Since the first Monday of this month was Labor Day, we held our monthly Twitter job on Monday of this week, getting insight from job seekers, recruiters and career experts. Last night’s session involved experience and how job seekers address their work history through their resume and interviews and we got a lot of great feedback.
Be sure to keep following @CareerBuilder on Twitter for updates about upcoming chats and other Q&A opportunities that are coming up in the future.
In our hour chat, we had great questions and great advice given. We’re actually going to be switching up the format of our chat a bit for next month, so we’ll keep you posted on what the next incarnation of this will be. We’ve started plotting away and we think you’ll love it.
For your convenience, here are some of the best comments of the evening:
Jobseekers: How strictly do you adhere to experience requirements on job postings when applying?
Employers: How much leeway is in a job posting? Are experience requirements flexible?
I stick to them very closely – but recently spent 90 mins on an online app to find out at the end I failed the 5+yrs mgmt exp – @AnotherDKJ
Most job postings are straightforward. If you have the experience, apply. If you’re close…apply – @KBaumann
As a recruiter I can tell you #jobseekers do not adhere to work experience requirements, but recruiters do – @Jeffrey_PHR
If I can make a connection btwn the skill set it takes to do a particular task then I am willing to be flexible – @CreativeVP
Job postings can be very subjective. It’s about the right fit. Exceptions can be made – @KBaumann
Pay attn. to the posting. Requirements are usually mandatory; preferred qualities are more flexible – @ABalderrama
If I really want the job, if I’m > 80% of them I will still apply & hope they love me enough to make an exception! – @Hansell_Gretel
My experience is that experience requirements tend to be more flexible with internal hires, or if the market is really tight – @SalarySchool
Pretty strictly esp if job is looking for entry-level worker. More exp. is an opportunity to grow if I have the basic req – @LunaRising
I have seen cases where that “director” job turns into a “manager” job to get the right person into the position – @SalarySchool
If the experience is “required”, there’s less leeway. Example: applying for MBA job w/Associate degree – @KBaumann
Usually don’t adhere unless req 5+ yrs, experience as a recent grad it’s hard w/lots of edu & min experience – @Captivation4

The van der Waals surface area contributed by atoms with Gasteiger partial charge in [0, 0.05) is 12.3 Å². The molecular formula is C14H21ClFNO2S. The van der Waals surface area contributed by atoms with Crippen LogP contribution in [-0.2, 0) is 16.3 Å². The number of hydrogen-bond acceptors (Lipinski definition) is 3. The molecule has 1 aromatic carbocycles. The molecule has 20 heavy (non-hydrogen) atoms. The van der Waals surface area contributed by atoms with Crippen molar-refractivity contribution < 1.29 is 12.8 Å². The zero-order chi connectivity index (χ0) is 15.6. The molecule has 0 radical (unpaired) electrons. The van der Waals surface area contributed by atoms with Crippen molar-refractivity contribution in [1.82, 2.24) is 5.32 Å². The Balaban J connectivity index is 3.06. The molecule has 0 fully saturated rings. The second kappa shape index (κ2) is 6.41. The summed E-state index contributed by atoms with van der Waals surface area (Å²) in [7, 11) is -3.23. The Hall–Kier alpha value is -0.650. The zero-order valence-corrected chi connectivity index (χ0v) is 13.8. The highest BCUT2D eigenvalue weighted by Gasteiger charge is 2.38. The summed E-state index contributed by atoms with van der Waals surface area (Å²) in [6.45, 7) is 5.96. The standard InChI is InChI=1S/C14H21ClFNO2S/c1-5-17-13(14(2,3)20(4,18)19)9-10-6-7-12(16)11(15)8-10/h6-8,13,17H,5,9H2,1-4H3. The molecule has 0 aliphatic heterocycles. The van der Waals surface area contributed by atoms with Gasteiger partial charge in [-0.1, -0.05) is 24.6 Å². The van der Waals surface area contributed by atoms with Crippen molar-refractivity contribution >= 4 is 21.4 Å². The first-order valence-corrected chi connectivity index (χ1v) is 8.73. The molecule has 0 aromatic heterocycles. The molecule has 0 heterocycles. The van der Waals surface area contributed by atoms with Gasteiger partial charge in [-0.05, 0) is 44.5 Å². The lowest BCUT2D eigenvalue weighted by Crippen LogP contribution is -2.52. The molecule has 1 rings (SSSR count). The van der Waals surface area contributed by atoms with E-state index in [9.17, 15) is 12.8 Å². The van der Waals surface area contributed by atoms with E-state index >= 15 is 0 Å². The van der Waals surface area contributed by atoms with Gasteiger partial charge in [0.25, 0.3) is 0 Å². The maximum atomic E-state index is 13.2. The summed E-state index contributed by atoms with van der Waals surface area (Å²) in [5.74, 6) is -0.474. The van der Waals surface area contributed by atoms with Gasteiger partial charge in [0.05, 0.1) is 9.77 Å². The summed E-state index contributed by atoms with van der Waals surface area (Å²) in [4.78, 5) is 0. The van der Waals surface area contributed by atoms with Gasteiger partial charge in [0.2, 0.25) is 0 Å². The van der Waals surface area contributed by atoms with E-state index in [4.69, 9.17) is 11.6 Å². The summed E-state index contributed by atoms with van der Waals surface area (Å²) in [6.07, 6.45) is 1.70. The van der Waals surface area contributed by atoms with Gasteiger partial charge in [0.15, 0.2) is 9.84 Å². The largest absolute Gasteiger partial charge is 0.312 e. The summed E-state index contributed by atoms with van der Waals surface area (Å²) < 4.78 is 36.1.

Jobseekers: Do you find employers more concerned w/ your skills or career history? How do you explain a break in employment?
Employers: What are ok reasons for job seekers to have a break in employment, if their skills meet the job requirements?
I feel like everyone should be given a little more leniency nowadays. It’s uncharted water for many – @JeffSwan
Listing temp jobs on my resume seems an issue for me – @Olugraphics
List them as you would any job, maybe mark (temp) next to it. Shows you’re doing something between perm. gigs – @ABalderrama
You have to be able to explain the gap in employment. “I was finding myself” isn’t an answer. Fill the time w/volunteer exp – @KBaumann
Ok reasons for gaps: Deployment, family, etc. It’s not so much about the gap. It’s about what you did/accomplished. – @KBaumann
There’s an art to following up. don’t do it too much (e.g.5x/week) & perhaps email/sms towards breaktime/end of
day – @KHairyalonto
For my last job, I said I was willing to relocate at my own expense in my cover letter. Then negotiated relocation – @AnotherDKJ
I think we should give less importance to experiences which are not required for the applied job – @TheJobFactor
The okay reason if its about a 2 year gap should be school – @EGrisselr
Jobseekers: How far back do you go when listing experience? Do you have a cutoff point?
Employers: Should there be a cutoff point for experience or is all experience relevant?
Most companies will want to know all employment in last 6-10 years or last 3 jobs – @TomBolt
As far back as ‘exp required’ requests or at least 5-6 yrs – @LunaRising
We don’t want to know your HS courses. It’s all about relevancy – @KBaumann
10 yrs. is good enough. Unless its a State or Federal job then they want to know every job you had since you were born – @IJobSeek
Job seekers: Do you bring up a layoff or termination or wait until you are asked?
Employers: How much does a termination or layoff influence a hiring decision for employers?
In my case i was family leave and I inform when asked – @TheresaDoria
Layoff not a killer, but be prepared to explain the circumstances and what you have done since if still unemployed – @TomBolt
You can wait until you’re asked, but you shouldn’t lie/talk around it. It’s worse to be caught in a lie – @ABalderrama
Layoffs aren’t typically a reflection of the employee’s performance. Terminations are. Hiring decisions will vary – @KBaumann
It can be a negative influencer. Candidates need to be prepared to talk about what happened – @MTATL
It can influence mgr, but if you have a good track record, you can easily address. Get great former boss ref’s – @SalarySchool
Make sure you ask ppl permission to use as ref & know what they will say – @TomBolt
Line up as many diverse references & alternatives as possible – @TalentTalks
We’ve included links to all of these Twitterers above because they frequently post informative, helpful news and tips that job seekers can really learn from. Again, we recommend following us on Twitter to tips, advice and news about all things job related. Check out all of our #cbjobchat recaps here. Also, feel free to leave us a comment with topics or ideas you’d want to discuss in future #cbjobchats or in other ventures which we’ll be announcing very soon.